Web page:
Stop Annoying Your Vet!

by Tyler Sjostrom

An unexpected benefit of our current situation is that we’ve collectively become more attuned to the well-being of our neighbors. Caring for the health of those around us, mental, physical or otherwise, is a net positive. And this got me thinking about a friend who works in the veterinary field.

When my wife and I have a problem with one of our pets, we call Alex. A few years ago, when the health of one of our cats deteriorated quicker than America’s once-flattening curve, Alex talked us through it. When our dog got a twisted tummy and needed surgery, we again sought her advice. Even when we had a cat sneak out a few years back, we employed her legendary skills as an animal whisperer to help us bait a trap to encourage his safe return. Each time, we picked her brain for a relatively simple reason: we trusted her brain more than we trusted our own.

But at what cost? Soliciting this sort of expertise from friends who are skilled in a certain field is not uncommon, but it’s hard to think of another profession where you’d see more “friends” emerge from the woodwork. When you are getting a haircut, do you consult high school classmates who went on to careers as beauticians? If you’re having a heart attack, do you say, “A guy in my fantasy league is a doctor. I’d better see what he thinks first”? Of course, we don’t.

But with our pets, it’s different. Animals can’t speak to express pain and we’ve come to believe that our veterinary friends are essentially part animal; ipso facto, they’re more than happy to answer all forms of four-legged inquiry at all hours, day or night, right?

Maybe not. When I call Alex for animal advice — which I truly try to never do unless it’s a problem that she might find fascinating — I do my best to be mindful of her time and personal commitments. However, if she’d decided to express her love for animals by joining the cast of “Cats,” I’m ashamed to say that I’d probably have found someone else to consult instead. Seeing as vets commonly struggle to separate the needs of their patients from the needs of friends and family, I’m not at all alone here.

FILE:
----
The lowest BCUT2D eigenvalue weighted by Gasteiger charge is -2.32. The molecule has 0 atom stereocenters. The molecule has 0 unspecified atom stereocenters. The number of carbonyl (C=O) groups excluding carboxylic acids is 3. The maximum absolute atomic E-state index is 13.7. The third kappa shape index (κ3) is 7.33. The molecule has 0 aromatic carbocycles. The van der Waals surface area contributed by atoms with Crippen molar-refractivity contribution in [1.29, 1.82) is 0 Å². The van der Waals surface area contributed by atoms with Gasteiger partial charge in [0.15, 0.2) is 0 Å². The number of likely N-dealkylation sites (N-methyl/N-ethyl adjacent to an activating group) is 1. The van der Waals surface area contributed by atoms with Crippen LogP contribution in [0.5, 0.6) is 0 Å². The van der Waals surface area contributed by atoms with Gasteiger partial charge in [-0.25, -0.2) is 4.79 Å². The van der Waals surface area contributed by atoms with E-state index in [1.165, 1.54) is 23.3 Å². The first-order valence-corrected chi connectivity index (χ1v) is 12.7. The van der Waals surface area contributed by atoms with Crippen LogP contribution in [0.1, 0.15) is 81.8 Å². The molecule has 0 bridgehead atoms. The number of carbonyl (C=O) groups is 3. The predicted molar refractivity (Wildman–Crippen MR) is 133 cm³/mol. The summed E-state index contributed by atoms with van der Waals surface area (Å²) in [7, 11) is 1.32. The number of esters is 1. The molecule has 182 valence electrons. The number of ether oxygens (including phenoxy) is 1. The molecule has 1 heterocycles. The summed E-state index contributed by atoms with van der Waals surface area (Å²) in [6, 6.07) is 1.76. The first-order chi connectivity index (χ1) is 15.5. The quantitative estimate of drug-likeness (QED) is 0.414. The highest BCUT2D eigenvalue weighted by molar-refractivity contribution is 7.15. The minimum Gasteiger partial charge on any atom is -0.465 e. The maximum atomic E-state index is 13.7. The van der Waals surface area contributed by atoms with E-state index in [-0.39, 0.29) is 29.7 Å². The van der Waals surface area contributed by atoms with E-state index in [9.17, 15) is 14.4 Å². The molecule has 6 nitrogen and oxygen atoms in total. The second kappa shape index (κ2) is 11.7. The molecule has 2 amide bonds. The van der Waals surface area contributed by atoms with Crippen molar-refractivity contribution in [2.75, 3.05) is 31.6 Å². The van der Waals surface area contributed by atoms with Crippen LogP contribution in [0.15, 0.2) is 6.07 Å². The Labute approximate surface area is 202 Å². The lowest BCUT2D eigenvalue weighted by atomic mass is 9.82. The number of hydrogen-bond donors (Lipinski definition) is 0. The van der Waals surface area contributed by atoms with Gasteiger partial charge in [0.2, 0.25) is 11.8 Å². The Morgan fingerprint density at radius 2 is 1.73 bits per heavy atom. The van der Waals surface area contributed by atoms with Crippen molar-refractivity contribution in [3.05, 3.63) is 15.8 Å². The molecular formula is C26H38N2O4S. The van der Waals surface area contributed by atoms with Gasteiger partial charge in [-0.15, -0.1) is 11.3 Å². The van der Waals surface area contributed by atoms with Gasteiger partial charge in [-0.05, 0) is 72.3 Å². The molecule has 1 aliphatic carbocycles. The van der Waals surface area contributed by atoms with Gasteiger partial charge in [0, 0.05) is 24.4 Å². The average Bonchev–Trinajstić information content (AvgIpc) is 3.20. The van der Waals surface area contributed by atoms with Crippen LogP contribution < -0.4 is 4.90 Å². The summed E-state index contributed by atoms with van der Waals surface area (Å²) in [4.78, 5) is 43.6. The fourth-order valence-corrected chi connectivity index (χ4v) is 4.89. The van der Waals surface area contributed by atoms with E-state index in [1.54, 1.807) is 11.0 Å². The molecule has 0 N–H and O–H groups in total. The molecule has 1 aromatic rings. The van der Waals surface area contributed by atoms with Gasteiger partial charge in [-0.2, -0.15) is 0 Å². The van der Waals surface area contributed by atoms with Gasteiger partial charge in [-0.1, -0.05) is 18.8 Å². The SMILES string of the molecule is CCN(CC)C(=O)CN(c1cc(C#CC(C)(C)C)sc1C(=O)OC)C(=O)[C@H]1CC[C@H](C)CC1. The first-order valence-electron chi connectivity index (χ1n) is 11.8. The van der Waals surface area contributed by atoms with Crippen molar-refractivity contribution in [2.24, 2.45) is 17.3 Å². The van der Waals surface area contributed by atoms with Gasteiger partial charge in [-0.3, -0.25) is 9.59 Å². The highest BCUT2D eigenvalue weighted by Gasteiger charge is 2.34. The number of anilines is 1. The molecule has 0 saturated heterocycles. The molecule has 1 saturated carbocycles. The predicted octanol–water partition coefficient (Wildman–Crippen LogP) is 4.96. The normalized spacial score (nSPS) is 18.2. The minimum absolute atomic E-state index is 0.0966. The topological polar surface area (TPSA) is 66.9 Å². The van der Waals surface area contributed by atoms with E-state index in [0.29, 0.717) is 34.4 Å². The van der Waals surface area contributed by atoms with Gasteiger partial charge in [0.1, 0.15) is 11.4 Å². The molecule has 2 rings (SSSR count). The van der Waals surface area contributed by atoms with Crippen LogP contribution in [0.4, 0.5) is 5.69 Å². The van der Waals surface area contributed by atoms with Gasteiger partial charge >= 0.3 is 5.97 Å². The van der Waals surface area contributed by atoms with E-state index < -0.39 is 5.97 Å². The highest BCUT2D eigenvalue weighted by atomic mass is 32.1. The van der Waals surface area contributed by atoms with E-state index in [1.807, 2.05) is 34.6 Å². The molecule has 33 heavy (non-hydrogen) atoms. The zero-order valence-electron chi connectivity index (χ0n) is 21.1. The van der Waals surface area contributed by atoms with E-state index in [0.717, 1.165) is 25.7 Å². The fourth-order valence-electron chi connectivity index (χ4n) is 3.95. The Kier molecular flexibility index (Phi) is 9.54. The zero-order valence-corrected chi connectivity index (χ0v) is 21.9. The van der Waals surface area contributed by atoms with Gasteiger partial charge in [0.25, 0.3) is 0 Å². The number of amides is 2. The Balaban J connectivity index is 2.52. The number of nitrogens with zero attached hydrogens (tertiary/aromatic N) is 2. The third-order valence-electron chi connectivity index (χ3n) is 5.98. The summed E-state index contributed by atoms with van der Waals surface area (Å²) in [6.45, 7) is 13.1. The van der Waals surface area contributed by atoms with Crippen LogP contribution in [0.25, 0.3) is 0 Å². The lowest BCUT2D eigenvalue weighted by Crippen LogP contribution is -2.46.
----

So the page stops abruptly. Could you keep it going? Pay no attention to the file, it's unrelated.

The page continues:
This creates an untenable problem for those in the veterinary field: an abundance of people asking for what is essentially free service, who may be taking advantage of their deep concern for animals. This leads to those in the veterinary line of work — who already treat sick and dying animals daily, who grow attached and say goodbye to patients, who might prefer animals to humans — giving more of themselves than they have to offer. But what about the veterinary workers themselves? We call the ghostbusters, so to speak, but who do the ghostbusters call?

When veterinarians have animal problems of their own, they rely on their hard-earned expertise and that of their colleagues. So let’s take their advice. Most often, they’d tell us simply to stop looking on our phones for answers and take our animal to the vet already. Even though your veterinarian friend may care for your pet as if it’s their own, it’s always in the best interest of your animal to be seen in person.

Let’s not assume that our friends in the veterinary field have unlimited time and energy to devote to animals who are not their own. Let’s let them enjoy a little distance from their work when they leave the office. And let’s not make them wish they’d screened our calls, or worse, joined the cast of “Cats.”